WIMMERA councils are considering rate rises and cuts to services and infrastructure in a bid to balance their bottom lines.
Horsham Rural City Council and Northern Grampians Shire Council will have between $500,000 and $600,000 slashed from their budgets over the next three years.
The government announced the official Local Government Financial Assistance Grants figures last week.
They were indexed according to the Consumer Price Index but the indexation was frozen in the Federal Budget.
Horsham chief executive Peter Brown said council was considering its options.
"When you're faced with revenue cuts you have to consider all possibilities, but we will be first of all looking at expenditure," he said.
Mr Brown said council had taken a further hit after per person funding they received now came out of a fixed pool.
"Smaller shires are significantly disadvantaged because their share of the pool will be diminished," he said.
"We've contacted Member for Mallee Andrew Broad because we think rural councils are being doubly disadvantaged."
Northern Grampians corporate services director Vaughan Williams said the freeze meant council would have to make some tough decisions.
"For us it amounts to a five and six per cent rate increase to offset it or an equivalent reduction in services," he said.
"A reduction of that size really impacts on services."
Mr Williams said the freeze would have a cumulative effect and if grants were re-indexed after three years the base would be lower.
Yarriambiack chief executive Ray Campling said the council would lose $366,000.
"We're extremely disappointed with losing this money," he said.
"I think it has to be identified that particularly small rural councils are reliant on government grants."
Mr Campling said there would initially be reductions in road maintenance but he hoped it would be offset by increased Roads to Recovery funding next year.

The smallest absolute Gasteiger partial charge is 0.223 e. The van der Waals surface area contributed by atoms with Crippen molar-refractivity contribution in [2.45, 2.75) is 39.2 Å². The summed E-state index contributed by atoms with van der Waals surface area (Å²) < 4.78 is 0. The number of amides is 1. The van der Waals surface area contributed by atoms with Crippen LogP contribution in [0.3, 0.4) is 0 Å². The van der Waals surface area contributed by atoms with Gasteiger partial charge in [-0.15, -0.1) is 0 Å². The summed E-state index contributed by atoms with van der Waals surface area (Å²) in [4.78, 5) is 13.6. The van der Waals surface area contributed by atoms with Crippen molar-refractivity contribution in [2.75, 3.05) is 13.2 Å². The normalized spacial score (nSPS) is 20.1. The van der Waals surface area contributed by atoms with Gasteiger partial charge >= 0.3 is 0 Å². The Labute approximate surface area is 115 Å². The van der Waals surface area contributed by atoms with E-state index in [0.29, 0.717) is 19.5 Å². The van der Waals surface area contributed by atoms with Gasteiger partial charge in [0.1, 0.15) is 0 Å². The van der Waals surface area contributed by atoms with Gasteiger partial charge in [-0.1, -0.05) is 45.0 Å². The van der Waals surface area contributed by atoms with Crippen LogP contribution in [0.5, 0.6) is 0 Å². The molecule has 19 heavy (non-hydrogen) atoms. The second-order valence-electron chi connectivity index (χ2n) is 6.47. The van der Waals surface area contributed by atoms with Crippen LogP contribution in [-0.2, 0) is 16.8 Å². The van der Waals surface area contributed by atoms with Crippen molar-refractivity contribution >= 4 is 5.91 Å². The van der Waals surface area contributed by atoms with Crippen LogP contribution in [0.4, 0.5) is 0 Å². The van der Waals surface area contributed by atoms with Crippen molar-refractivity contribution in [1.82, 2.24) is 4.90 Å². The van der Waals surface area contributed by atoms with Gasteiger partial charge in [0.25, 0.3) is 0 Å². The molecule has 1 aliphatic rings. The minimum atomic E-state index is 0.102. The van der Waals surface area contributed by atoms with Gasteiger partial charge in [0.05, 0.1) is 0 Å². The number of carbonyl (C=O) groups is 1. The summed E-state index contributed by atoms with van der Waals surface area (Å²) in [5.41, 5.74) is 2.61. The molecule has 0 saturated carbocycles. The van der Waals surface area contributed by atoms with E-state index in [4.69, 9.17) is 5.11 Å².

He said in three years, councils would be behind after losing large amounts because of the freeze.
"Hopefully the impact isn't too significant, but when you are losing those type of dollars you have to work a lot harder," he said.
Hindmarsh Shire Council chief executive Tony Doyle said council had calculated a loss of $330,000 over the next three years.
"It will have a significant impact, there's no doubt about that," he said.
"That's money that would have gone into basic infrastructure services, road and other basic services that we provide."
Mr Doyle said councils would continue to lobby the Federal Government to reverse the decision.
He said regional councils had been hit harder by the freeze than their metropolitan counterparts.
"Our ability to raise revenue through rates is a lot less than a metropolitan council," he said.
"We don't have other revenue streams such as parking meters. We're far more reliant on these grants."
Deputy Prime Minister and Regional Development Minister Warren Truss said the first payments of the unattached funding had been made to councils.
"The Coalition Government is committed to ensuring councils and the communities they serve get the funding they need to deliver the infrastructure and resources of the 21st Century," he said.